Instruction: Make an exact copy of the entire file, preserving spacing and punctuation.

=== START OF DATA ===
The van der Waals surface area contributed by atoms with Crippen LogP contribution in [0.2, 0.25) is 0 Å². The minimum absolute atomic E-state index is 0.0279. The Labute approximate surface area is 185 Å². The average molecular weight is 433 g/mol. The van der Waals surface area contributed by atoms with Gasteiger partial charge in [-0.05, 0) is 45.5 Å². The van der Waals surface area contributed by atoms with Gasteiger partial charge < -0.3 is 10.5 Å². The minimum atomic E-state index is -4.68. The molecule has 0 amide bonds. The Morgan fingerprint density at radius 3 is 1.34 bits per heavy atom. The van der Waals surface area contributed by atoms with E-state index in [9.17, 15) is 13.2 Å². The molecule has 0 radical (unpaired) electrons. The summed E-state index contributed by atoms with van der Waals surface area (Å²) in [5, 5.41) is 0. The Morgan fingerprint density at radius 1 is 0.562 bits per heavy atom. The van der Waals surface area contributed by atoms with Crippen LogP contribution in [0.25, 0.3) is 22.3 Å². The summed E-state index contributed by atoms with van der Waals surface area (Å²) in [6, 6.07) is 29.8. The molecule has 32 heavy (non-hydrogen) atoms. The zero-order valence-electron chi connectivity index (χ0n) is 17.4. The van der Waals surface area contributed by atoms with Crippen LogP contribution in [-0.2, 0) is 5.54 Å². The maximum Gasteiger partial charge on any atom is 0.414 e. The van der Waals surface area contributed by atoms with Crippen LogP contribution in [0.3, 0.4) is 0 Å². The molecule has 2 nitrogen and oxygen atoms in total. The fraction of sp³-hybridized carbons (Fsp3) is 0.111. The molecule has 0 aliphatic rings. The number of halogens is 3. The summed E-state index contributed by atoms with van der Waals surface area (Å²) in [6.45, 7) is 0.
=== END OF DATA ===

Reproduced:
The van der Waals surface area contributed by atoms with Crippen LogP contribution in [0.2, 0.25) is 0 Å². The minimum absolute atomic E-state index is 0.0279. The Labute approximate surface area is 185 Å². The average molecular weight is 433 g/mol. The van der Waals surface area contributed by atoms with Gasteiger partial charge in [-0.05, 0) is 45.5 Å². The van der Waals surface area contributed by atoms with Gasteiger partial charge < -0.3 is 10.5 Å². The minimum atomic E-state index is -4.68. The molecule has 0 amide bonds. The Morgan fingerprint density at radius 3 is 1.34 bits per heavy atom. The van der Waals surface area contributed by atoms with E-state index in [9.17, 15) is 13.2 Å². The molecule has 0 radical (unpaired) electrons. The summed E-state index contributed by atoms with van der Waals surface area (Å²) in [5, 5.41) is 0. The Morgan fingerprint density at radius 1 is 0.562 bits per heavy atom. The van der Waals surface area contributed by atoms with Crippen LogP contribution in [0.25, 0.3) is 22.3 Å². The summed E-state index contributed by atoms with van der Waals surface area (Å²) in [6, 6.07) is 29.8. The molecule has 32 heavy (non-hydrogen) atoms. The zero-order valence-electron chi connectivity index (χ0n) is 17.4. The van der Waals surface area contributed by atoms with Crippen LogP contribution in [-0.2, 0) is 5.54 Å². The maximum Gasteiger partial charge on any atom is 0.414 e. The van der Waals surface area contributed by atoms with Crippen LogP contribution in [0.3, 0.4) is 0 Å². The molecule has 2 nitrogen and oxygen atoms in total. The fraction of sp³-hybridized carbons (Fsp3) is 0.111. The molecule has 0 aliphatic rings. The number of halogens is 3. The summed E-state index contributed by atoms with van der Waals surface area (Å²) in [6.45, 7) is 0.